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Verbally expressing your fear of spiders may lessen it, study shows.

Verbally expressing your fear of spiders may lessen it, study shows.

Whether they turn to family, friends or a licensed therapist, most people know the relief that can come with simply expressing their feelings to others. This piece of wisdom has been passed down between loved ones for generations, and now, it has been documented in a psychological study.

A team of psychologists at UCLA targeted a specific, yet surprisingly widespread fear to determine if voicing a feeling can actually help ease it. To do so, a UCLA press release states that the researchers divided 88 people with arachnophobia into four groups. Members from each section, apart from one that acted as a control, were instructed to articulate themselves in different ways before approaching a large tarantula.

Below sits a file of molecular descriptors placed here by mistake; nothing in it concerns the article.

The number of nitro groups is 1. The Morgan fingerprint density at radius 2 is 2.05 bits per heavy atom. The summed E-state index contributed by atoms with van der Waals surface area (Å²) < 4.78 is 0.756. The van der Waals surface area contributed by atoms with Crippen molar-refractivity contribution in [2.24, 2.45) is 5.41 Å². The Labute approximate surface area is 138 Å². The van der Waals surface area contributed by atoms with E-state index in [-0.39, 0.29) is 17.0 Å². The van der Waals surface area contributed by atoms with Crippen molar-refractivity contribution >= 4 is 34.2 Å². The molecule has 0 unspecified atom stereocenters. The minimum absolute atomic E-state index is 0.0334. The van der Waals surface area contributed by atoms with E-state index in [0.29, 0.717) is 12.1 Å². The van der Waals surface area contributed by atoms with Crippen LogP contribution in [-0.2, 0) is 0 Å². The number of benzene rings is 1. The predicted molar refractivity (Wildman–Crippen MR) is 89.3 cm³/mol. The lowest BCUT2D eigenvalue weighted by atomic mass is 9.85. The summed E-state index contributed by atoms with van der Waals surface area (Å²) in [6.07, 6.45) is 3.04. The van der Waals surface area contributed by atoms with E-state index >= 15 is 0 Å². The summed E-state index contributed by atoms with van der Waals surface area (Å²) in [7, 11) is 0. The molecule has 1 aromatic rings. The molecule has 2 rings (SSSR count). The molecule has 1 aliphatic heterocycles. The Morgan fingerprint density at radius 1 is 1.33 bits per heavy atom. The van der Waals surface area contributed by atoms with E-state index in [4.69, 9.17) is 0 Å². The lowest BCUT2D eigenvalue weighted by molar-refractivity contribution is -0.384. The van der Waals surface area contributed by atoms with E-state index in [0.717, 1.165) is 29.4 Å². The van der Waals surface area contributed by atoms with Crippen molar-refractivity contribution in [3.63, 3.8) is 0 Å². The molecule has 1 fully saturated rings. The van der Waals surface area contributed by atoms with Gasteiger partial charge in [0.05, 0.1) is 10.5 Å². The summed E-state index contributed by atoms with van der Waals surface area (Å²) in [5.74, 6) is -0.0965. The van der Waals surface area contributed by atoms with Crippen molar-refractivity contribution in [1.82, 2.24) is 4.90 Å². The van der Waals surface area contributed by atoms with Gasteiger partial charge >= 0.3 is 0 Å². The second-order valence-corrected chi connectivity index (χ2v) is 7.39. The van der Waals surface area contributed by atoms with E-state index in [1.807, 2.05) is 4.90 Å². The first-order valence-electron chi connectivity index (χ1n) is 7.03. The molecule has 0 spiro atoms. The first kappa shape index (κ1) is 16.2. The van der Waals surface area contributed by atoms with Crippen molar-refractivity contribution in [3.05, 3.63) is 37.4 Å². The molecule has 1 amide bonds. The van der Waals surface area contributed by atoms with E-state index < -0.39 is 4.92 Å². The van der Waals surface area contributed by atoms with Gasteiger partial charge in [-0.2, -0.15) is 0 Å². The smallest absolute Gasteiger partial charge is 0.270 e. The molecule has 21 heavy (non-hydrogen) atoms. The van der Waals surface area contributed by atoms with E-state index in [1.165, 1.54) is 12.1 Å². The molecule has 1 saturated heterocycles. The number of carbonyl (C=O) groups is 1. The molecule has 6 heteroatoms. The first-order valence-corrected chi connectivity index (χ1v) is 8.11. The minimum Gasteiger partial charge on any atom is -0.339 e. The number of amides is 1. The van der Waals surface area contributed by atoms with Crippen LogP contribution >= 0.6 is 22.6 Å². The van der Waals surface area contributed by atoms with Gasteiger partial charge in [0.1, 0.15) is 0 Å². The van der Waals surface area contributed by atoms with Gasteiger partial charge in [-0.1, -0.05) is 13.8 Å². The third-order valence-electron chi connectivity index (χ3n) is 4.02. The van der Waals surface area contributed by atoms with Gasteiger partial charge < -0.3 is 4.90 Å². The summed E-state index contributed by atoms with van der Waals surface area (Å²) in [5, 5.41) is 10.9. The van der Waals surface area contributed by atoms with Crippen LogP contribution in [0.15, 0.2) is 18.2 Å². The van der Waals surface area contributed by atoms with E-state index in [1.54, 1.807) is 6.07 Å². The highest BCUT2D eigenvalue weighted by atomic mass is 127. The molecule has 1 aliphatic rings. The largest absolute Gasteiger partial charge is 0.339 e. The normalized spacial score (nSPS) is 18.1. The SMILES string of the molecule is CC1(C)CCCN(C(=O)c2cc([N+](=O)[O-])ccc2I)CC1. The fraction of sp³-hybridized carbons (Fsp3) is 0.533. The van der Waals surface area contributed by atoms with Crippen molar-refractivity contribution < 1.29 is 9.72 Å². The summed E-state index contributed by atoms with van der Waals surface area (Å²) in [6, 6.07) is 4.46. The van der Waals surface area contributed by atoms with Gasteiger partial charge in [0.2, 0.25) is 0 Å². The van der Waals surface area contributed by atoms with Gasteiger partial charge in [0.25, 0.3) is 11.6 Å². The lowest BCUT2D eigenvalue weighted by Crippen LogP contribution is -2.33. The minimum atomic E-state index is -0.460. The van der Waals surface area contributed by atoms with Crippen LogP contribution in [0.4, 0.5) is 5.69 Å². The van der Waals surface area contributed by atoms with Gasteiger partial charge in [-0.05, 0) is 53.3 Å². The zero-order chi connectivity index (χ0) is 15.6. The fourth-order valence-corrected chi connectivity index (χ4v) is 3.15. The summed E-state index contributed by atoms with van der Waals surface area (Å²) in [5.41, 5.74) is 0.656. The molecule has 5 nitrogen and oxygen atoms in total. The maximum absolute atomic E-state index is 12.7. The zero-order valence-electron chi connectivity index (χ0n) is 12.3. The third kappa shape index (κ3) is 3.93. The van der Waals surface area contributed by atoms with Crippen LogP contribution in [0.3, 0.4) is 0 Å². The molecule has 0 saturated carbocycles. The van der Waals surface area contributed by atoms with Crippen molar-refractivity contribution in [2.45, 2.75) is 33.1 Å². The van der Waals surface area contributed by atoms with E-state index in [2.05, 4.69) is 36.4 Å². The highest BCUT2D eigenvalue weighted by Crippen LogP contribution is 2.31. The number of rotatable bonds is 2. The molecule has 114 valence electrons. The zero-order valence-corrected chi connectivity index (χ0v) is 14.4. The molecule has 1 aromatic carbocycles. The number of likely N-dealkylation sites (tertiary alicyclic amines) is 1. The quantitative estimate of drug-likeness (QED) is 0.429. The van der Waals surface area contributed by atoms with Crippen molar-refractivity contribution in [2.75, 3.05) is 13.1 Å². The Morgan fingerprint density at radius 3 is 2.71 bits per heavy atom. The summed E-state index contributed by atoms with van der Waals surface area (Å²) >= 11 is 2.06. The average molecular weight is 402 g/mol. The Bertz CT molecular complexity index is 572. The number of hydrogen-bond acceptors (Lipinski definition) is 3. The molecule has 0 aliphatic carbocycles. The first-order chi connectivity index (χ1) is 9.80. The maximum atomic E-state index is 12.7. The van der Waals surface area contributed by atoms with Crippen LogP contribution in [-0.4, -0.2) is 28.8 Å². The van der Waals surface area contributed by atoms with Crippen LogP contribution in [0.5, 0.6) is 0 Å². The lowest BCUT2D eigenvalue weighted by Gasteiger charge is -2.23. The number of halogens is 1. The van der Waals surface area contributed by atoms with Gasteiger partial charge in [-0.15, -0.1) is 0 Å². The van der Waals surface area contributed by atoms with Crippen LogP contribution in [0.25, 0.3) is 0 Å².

One group was asked to follow a common psychological practice intended to diffuse an anxiety-inducing event by reframing it. Individuals were told to describe the situation in a bland manner that didn't accurately reflect their emotions. This meant describing the spider as small and harmless, or stating that it didn't make them nervous.

This falls in line with what psychology professor Michelle Craske described as the "typical procedures [for phobia treatment] in which the goal is to have people think differently about the experience – to change their emotional experience or change the way they think about it so that it doesn't make them anxious."

Another group was instructed to speak about a completely unrelated topic, as a means to alleviate anxiety through distraction.

By contrast, a final group was instructed to describe their fear frankly and honestly. So, rather than attempting to conceal their emotions or transform them, the subjects fully acknowledged their arachnophobia by stating how they viewed the spider as well as their response to it.

Ultimately, members that expressed themselves this way were able to get significantly closer to the tarantula than subjects from the other divisions, leading researchers to conclude that directly voicing their fears could help manage them.

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